As we mark World Mental Health Day (10 October), Business Disability Forum’s Head of Campaigns and Legal, Bela Gor, considers the ongoing impact of the pandemic on workplace mental wellbeing.
World Mental Health Day this year is, arguably, the most significant ever. An opportunity for us to reflect on the impact of the ongoing pandemic on our collective mental health and to support the World Health Organisation’s call for greater investment in mental health, going forwards.
These have undoubtedly been challenging times. For many, concerns about physical health have been coupled with financial worries and the need to work or study in a different and more socially isolated way. For others, particularly key workers, work has demanded a selfless commitment to serve others, sometimes at great personal cost.
A greater focus on mental health at work
There are some positive signs, however, in the midst of these difficulties. Research conducted by Business Disability Forum found that looking after staff mental health and wellbeing was the primary concern for our Members as they responded to the pandemic.
This is a point borne out in new research from Business in the Community (BITC) and which will be discussed at the Business Disability Forum’s virtual conference, next week, sponsored by HSBC.
We will also be discussing how we maintain the momentum on mental wellbeing when we have at least another six months ahead of us living with the pandemic and its ongoing effects on our lives.
In the early days of lockdown, there was a raft of initiatives to support people who might never have worked from home before. Now that we seem to be in this for the long haul, however, the regular Thursday night quizzes and virtual drinks might be fading away. The situation for many of us has not changed, but the nature of support might need to. There is undoubtedly screen fatigue. People are tired of video conference meetings for work and might not want more screen-based meetings outside of work.
Pre-pandemic, many employers were good at workplace health and wellbeing initiatives such as book clubs and physical health improvements such as getting in 10,000 steps by walking together at lunchtime. Now is the time to find a new rhythm of initiatives to reflect the way we live and work now. It is still possible to walk with your colleagues or share books– just not in person. Technology might have to be used to share these activities, but it doesn’t have to be by way of meetings.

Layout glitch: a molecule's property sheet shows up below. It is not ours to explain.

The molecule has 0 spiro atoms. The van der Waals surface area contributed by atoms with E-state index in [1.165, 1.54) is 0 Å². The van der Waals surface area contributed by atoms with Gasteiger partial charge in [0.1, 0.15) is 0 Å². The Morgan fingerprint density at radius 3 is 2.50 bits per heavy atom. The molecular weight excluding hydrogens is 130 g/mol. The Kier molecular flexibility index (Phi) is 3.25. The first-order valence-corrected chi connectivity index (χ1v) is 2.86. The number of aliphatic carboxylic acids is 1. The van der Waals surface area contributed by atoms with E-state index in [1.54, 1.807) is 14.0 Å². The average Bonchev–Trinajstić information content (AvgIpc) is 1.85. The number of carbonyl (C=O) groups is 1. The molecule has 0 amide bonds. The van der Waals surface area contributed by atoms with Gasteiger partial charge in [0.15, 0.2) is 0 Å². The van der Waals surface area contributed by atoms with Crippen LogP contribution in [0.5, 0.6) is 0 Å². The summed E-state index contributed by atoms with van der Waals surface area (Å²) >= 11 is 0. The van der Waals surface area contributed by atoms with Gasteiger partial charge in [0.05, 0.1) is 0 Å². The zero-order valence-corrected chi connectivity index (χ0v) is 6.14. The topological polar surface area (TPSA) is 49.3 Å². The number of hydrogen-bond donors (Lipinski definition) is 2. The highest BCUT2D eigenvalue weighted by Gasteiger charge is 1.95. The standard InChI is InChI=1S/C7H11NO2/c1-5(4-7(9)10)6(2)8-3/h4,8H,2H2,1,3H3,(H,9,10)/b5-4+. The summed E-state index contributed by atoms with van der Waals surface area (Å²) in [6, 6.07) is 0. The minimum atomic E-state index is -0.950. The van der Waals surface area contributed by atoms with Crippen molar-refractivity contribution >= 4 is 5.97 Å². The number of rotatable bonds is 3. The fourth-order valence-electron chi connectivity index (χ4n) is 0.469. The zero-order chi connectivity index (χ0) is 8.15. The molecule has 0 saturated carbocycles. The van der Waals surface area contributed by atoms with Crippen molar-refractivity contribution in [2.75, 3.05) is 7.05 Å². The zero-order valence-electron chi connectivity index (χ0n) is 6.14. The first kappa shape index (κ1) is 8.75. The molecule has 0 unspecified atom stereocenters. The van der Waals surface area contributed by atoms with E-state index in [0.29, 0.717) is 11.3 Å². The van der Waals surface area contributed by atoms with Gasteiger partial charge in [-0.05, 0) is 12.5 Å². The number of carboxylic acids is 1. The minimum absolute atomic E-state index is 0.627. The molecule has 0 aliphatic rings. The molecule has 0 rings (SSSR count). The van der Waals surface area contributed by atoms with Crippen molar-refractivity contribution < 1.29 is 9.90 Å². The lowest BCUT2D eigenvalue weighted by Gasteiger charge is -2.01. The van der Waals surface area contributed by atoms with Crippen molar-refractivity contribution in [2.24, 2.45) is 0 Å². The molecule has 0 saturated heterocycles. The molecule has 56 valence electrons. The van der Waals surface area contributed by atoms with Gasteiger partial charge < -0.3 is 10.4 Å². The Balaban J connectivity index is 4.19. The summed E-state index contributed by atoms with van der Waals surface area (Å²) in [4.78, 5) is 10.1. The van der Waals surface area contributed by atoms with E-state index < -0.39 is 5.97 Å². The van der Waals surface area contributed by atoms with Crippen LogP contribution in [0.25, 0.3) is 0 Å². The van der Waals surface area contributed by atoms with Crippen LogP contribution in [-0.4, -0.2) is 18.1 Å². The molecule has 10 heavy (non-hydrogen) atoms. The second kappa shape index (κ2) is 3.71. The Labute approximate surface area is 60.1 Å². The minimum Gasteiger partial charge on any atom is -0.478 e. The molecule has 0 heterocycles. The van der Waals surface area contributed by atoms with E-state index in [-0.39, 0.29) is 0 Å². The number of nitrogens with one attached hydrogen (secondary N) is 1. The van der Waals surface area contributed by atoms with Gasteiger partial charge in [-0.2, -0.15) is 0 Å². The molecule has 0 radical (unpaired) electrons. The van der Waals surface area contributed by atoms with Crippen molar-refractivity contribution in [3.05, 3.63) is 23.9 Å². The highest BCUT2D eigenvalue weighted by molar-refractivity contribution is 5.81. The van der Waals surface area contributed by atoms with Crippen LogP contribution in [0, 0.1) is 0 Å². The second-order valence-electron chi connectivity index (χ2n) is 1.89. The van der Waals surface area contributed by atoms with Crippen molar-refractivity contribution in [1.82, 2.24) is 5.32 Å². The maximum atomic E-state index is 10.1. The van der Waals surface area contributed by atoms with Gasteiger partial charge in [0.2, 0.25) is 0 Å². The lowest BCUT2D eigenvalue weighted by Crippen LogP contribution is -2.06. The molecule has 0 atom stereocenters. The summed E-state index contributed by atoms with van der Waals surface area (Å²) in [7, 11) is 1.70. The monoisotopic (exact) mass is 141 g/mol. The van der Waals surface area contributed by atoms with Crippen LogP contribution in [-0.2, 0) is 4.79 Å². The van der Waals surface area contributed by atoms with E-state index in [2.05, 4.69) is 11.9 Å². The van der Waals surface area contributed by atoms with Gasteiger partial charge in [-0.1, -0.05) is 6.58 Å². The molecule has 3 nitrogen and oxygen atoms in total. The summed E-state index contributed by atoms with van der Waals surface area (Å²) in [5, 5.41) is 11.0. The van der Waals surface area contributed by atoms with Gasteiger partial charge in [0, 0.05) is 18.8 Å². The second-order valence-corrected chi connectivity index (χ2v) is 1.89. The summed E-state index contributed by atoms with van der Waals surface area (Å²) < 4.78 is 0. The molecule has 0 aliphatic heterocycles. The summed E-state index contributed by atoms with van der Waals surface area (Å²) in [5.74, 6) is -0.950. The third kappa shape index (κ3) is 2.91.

Difficult times ahead
But we cannot deny that there are difficult times ahead.
As winter draws in, some of us will find ourselves facing redundancy as a deep recession grips the World. In the UK, the Chancellor’s furlough scheme comes to an end on 31 October, and the new job scheme may not save all jobs. With redundancy there often comes rising debt and the prospect of losing homes. This all comes alongside the prospect of Christmas alone or far away from loved ones.
Employers may have little option but to lay people off but should consider whether they can provide support for employees in the period before or after they leave. This is the time to think creatively.
Many Employee Assistance Programmes (EAP) extend to family members. Make staff aware of this. Employers could also consider extending the scheme to people who are no longer employed by them or to people in their supply chain. But keep in mind that there may be some tax implications for the individual.
Employers should also think about the demographics of their workforce. While everyone will suffer in these circumstances, the statistics show that men are more likely to take their own lives than women. Are there sources of support you can direct your male employees to such as Andy’s Man Club or Mind the Men?
Women are far more likely to be a victim/survivor of domestic abuse (although by no means exclusively). With more colleagues working from home, employers should consider confidential ways for staff to report abuse and, if they can, provide a means of escape, such as a hotel room? Many employers have business arrangements with hotel groups which have not been used in recent months due to travel restrictions. Anyone who leaves their home in these circumstances is, however, likely to need ongoing support. Employers can help by signposting colleagues to legal, medical and counselling services.
Colleagues experiencing grief might also need more support from their employer. The added complications now involved in arranging a funeral mean that the healing process may be prolonged. Offer additional compassionate leave and consider ways in which colleagues can be supported online, such as online condolence books and setting up giving in-memory pages.
Thinking differently about mental wellbeing
As we look to the future, we need to think differently about how we support mental wellbeing at work. The world may never go back to the way it was before COVID-19. We need to respond creatively to these new needs to make sure the momentum on mental health is maintained.
Business Disability Forum’s Virtual Conference, Disability Today and Tomorrow, is taking place on 14 and 15 October.